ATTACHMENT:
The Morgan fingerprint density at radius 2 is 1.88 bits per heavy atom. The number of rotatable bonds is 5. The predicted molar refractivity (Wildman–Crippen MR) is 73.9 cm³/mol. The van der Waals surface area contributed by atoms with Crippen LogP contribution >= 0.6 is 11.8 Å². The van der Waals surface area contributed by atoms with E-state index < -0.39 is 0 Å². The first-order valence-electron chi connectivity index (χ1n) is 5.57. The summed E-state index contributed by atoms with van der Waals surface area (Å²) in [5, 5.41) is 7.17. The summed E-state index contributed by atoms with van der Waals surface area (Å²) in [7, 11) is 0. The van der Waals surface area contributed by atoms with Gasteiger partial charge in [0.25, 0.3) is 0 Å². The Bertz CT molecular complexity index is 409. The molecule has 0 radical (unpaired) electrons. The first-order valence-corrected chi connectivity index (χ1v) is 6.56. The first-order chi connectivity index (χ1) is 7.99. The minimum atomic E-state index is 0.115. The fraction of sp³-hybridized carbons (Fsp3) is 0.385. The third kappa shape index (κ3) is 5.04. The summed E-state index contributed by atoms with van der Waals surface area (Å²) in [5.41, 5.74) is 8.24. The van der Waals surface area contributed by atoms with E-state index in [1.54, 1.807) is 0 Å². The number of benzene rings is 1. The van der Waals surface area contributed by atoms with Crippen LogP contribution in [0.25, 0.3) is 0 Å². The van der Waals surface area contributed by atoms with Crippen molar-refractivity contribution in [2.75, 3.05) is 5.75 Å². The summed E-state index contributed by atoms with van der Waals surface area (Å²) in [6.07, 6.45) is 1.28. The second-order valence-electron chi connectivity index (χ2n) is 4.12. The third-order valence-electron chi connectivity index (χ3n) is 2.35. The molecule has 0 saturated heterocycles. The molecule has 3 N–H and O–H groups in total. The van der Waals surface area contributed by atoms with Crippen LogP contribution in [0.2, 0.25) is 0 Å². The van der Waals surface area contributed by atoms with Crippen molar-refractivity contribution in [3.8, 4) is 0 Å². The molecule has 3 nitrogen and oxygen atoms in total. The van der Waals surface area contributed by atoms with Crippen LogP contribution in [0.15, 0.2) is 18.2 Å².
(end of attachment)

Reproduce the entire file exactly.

The Morgan fingerprint density at radius 2 is 1.88 bits per heavy atom. The number of rotatable bonds is 5. The predicted molar refractivity (Wildman–Crippen MR) is 73.9 cm³/mol. The van der Waals surface area contributed by atoms with Crippen LogP contribution >= 0.6 is 11.8 Å². The van der Waals surface area contributed by atoms with E-state index < -0.39 is 0 Å². The first-order valence-electron chi connectivity index (χ1n) is 5.57. The summed E-state index contributed by atoms with van der Waals surface area (Å²) in [5, 5.41) is 7.17. The summed E-state index contributed by atoms with van der Waals surface area (Å²) in [7, 11) is 0. The van der Waals surface area contributed by atoms with Gasteiger partial charge in [0.25, 0.3) is 0 Å². The Bertz CT molecular complexity index is 409. The molecule has 0 radical (unpaired) electrons. The first-order valence-corrected chi connectivity index (χ1v) is 6.56. The first-order chi connectivity index (χ1) is 7.99. The minimum atomic E-state index is 0.115. The fraction of sp³-hybridized carbons (Fsp3) is 0.385. The third kappa shape index (κ3) is 5.04. The summed E-state index contributed by atoms with van der Waals surface area (Å²) in [5.41, 5.74) is 8.24. The van der Waals surface area contributed by atoms with E-state index in [1.54, 1.807) is 0 Å². The number of benzene rings is 1. The van der Waals surface area contributed by atoms with Crippen LogP contribution in [0.25, 0.3) is 0 Å². The van der Waals surface area contributed by atoms with Crippen molar-refractivity contribution in [2.75, 3.05) is 5.75 Å². The summed E-state index contributed by atoms with van der Waals surface area (Å²) in [6.07, 6.45) is 1.28. The second-order valence-electron chi connectivity index (χ2n) is 4.12. The third-order valence-electron chi connectivity index (χ3n) is 2.35. The molecule has 0 saturated heterocycles. The molecule has 3 N–H and O–H groups in total. The van der Waals surface area contributed by atoms with Crippen LogP contribution in [0.2, 0.25) is 0 Å². The van der Waals surface area contributed by atoms with Crippen molar-refractivity contribution in [3.8, 4) is 0 Å². The molecule has 3 nitrogen and oxygen atoms in total. The van der Waals surface area contributed by atoms with Crippen LogP contribution in [0.15, 0.2) is 18.2 Å².